In-Hospital Outcome of Acute Myocardial Infarction in patients receiving Streptokinase
Keywords:Acute myocardial infarction Streptokinase; Mortality; Killip Class.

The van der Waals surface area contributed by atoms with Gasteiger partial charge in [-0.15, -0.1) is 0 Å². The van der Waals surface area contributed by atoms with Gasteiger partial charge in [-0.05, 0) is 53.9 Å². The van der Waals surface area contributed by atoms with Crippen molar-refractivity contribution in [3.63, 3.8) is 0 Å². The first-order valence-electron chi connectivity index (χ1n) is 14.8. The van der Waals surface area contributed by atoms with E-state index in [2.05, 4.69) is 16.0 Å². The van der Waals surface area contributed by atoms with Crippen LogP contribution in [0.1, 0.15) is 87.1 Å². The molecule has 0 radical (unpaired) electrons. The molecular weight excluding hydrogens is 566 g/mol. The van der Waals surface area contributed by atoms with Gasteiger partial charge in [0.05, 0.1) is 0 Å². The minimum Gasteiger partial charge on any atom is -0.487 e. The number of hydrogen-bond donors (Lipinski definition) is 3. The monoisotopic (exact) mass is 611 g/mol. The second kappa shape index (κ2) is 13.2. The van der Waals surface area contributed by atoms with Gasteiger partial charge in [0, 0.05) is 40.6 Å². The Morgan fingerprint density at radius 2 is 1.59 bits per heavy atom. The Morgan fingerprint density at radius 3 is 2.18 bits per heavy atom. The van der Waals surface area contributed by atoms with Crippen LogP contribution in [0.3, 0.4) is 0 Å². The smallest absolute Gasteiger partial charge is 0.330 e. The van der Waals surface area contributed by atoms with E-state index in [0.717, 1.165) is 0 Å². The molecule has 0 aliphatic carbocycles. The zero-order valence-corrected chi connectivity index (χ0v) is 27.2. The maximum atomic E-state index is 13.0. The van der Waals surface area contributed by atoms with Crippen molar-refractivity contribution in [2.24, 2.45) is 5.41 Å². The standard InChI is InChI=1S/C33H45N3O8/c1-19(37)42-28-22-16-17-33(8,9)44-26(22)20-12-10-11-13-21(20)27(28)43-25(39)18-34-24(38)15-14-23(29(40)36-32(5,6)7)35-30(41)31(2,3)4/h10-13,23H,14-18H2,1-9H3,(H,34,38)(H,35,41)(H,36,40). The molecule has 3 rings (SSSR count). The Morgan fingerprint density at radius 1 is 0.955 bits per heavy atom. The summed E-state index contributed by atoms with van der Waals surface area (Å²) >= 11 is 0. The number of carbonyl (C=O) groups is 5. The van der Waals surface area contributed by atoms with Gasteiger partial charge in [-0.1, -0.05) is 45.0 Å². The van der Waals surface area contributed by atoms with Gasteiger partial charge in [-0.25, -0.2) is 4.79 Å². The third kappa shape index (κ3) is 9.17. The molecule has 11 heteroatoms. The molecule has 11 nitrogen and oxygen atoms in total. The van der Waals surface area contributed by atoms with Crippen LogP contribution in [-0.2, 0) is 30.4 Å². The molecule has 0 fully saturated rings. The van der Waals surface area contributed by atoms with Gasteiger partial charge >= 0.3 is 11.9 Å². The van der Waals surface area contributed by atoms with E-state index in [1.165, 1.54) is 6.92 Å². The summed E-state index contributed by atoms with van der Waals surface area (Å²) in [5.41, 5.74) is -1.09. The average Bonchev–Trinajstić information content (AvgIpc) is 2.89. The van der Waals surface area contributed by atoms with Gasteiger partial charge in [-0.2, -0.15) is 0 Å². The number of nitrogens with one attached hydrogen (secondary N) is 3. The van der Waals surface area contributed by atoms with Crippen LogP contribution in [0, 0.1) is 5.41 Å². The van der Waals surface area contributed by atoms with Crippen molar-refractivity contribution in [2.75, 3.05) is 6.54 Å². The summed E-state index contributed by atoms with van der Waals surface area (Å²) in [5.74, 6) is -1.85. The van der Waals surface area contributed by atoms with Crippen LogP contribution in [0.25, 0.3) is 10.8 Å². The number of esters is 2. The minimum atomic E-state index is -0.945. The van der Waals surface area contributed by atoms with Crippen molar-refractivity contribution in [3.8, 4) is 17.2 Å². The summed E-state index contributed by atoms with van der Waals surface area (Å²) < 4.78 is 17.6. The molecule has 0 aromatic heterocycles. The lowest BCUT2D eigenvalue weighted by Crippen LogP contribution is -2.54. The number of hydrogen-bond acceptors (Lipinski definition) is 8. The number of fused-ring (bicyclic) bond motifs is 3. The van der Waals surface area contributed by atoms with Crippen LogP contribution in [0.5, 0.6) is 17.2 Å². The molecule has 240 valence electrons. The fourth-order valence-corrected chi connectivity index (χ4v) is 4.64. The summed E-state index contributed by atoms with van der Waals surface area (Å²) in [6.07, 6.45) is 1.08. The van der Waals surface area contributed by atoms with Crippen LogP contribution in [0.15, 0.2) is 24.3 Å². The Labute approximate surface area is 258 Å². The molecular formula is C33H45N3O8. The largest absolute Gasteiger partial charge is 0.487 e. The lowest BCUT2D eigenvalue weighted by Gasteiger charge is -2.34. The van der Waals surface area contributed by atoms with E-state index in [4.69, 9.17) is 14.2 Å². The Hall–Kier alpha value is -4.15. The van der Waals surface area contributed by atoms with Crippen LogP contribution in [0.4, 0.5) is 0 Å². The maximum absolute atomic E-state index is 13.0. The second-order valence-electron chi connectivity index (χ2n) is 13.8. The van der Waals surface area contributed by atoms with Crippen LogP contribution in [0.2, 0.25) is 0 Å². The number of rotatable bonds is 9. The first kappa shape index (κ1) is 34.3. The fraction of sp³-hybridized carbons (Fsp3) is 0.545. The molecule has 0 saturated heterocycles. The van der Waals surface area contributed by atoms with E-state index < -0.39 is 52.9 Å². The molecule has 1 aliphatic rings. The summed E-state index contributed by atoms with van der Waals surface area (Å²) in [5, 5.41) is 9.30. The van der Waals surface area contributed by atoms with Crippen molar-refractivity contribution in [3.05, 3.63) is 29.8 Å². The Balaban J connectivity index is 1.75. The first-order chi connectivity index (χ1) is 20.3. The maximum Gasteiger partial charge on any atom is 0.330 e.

AbstractObjective: To study and compare the in-hospital mortality due to acute myocardial infarction in patients receiving thrombolytic (streptokinase) therapy versus those who were not thrombolysed. Methods: This descriptive observational study was conducted at the Coronary care Unit and Cardiology ward of Nishtar Hospital, Multan, from 1St of October 2002 till 30th of April 2003. Four hundred and thirty four patients of acute myocardial infarction who fulfilled WHO criteria of acute myocardial infarction were included in the study. Patients were divided into two groups: patients receiving streptokinase (SK) group and patients not receiving streptokinase (Non-SK) group. In-hospital mortality was our primary endpoint. Mechanical and electrical complications occurring in-hospital after acute myocardial infarction were secondary endpoints. Results: Only 47% patients received streptokinase while 53% did not receive it because of delayed presentation or some other contraindication to streptokinase therapy. Mean age of the SK group was 51.58±11.02 years and Non-SK group was 55.78±10 years. In SK group 170(83.3%) patients were males and 34(16.7%) were females. Only 54(26.5%) diabetics and 150(73.5%) non-diabetics received streptokinase. Streptokinase recipients reached the hospital earlier; mean time of onset of symptoms till arrival at the hospital was 4 hours and 25 minutes while non-recipients took a longer time in reaching to the hospital. There was no significant difference in the infarct territory between the two groups. The Non-SK group had higher Killip class as compared to SK group on presentation to the hospital. In-hospital mortality was 8.3% in SK group and 24.3% in Non-SK group p<0.0001); left ventricular failure occurred more frequently in Non-SK group and was the most common cause of death in both the groups (p<0.0001 ). Only 4.3% patients in the SK group and 19.6% patients in the Non-SK group died in first 24 hours of hospital admission (p<0.0001 ). Mechanical complications occurred more frequently in Non-SK group (p<0.008). There was a statistically non-significant difference (p<0.436) noted in comparison of electrical complications between the two groups. Conclusions: Streptokinase infusion given in the early hours of acute myocardial infarction leads to a significant reduction in in-hospital mortality and mechanical complications like left ventricular failure.
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